A Gandhian Quaker

Reviewed by, Priscilla Prutzman, Executive Director, CRC

Lee Stern (1915 -1992) played an instrumental role in the founding and growth of Creative Response to Conflict (CRC). A Gandhian Quaker Convict and Peace Teacher – Lee Stern: World War II Conscientious Objector by Caroline Besse Webster is the biography of Lee’s life of nonviolent social change.

Lee grew up in Cleveland, Ohio. Doing a report on Mahatma Gandhi in sixth grade, and later receiving from his father a subscription to Gandhi’s magazine “Harijan”, Lee became passionate about nonviolence. Lee continued his interest in Gandhi following the news of Gandhi’s salt march to the sea protesting the British tax on salt in 1930.

After witnessing a slaughterhouse at the Chicago stockyards, he became a lifelong vegetarian. Lee was a member of the communal Ahimsa Farm and he was a member of the Cleveland branch of The Fellowship of Reconciliation (founded in 1915 in the US). While Lee had Jewish parents, he became a Unitarian and later a Quaker, first being accepted by the Cleveland Friends Meeting. There is quite a bit in the book about Lee becoming a conscientious objector during World War ll, consequently, he spent over three years in prison in Milan, Michigan. His position was an unpopular position even among the Cleveland Friends. After his release he joined the Society of Brothers, (the Bruderhof), a pacifist religious community.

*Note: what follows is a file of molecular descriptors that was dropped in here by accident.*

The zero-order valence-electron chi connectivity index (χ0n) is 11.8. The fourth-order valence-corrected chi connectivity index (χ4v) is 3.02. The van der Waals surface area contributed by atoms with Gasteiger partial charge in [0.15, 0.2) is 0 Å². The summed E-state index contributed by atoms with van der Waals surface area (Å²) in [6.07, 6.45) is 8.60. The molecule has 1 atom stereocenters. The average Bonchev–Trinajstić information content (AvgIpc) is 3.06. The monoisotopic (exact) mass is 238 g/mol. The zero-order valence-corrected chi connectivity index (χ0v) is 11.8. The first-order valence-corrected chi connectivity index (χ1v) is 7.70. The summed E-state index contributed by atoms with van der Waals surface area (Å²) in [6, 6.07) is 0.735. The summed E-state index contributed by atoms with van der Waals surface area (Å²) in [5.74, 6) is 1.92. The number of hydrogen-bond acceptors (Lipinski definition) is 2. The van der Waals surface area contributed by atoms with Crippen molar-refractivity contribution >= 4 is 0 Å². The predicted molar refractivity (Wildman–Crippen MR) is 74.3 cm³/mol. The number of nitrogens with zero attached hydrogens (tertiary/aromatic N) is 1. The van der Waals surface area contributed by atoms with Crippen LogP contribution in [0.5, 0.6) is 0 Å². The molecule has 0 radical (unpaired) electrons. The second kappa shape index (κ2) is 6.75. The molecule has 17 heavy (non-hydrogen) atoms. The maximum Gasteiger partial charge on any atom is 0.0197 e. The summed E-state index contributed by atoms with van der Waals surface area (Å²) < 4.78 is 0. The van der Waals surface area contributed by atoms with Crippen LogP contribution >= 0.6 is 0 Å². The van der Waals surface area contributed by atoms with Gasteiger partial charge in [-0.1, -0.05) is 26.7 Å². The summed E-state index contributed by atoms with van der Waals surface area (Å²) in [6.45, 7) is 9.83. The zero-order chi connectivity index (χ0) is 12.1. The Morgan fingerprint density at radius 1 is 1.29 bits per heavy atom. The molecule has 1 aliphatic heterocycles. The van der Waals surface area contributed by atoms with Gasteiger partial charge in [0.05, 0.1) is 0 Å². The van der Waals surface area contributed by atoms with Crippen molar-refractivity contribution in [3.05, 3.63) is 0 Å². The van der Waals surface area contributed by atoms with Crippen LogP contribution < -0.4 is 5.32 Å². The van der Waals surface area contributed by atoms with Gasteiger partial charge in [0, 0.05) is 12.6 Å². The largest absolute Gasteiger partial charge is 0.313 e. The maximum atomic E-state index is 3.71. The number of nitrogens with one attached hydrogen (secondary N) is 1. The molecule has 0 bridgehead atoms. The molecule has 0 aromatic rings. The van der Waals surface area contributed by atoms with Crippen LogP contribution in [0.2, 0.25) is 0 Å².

Lee married Ruth Hoeniger and lived at Pendle Hill a Quaker study and retreat center, in Wallingford, PA. Their two children Aminda and Christopher were born at Pendle Hill.

Lee and Ruth Stern lived at the Fellowship of Reconciliation (FOR) in Upper Nyack , New York for eleven years . Later Lee started working with the Quakers in New York City and was the administrator for the Peace and Social Action Program(PSAP) of the New York Yearly Meeting of the Religious Society of Friends. This was the overseeing group – Quaker Project on Community Conflict (QPCC), which did nonviolent marshall training in the sixties and early seventies. In 1972 the Children’s project of QPCC was founded and was soon named Children’s Creative Response to Conflict, which became CRC in 1992. Because of Lee, CRC moved to Nyack and became part of the FOR in 1978. By 1992, CRC became a separate 501-C 3 non-profit and is still housed at the FOR.

Lee and Ruth retired to a Quaker community in Sandy Springs , Maryland and Lee continued to work with the Alternatives To Violence project, (AVP, also founded by QPCC) which gave nonviolence training to those in prison and to CRC where Lee was very active in the Capitol area branch of CRC.

This is a very interesting history of an important part of the nonviolence movement.
CRC has published this excellent biography by Caroline Besse Webster.

It is available from the CRC bookstore or by calling the office 845 – 353 -1796.

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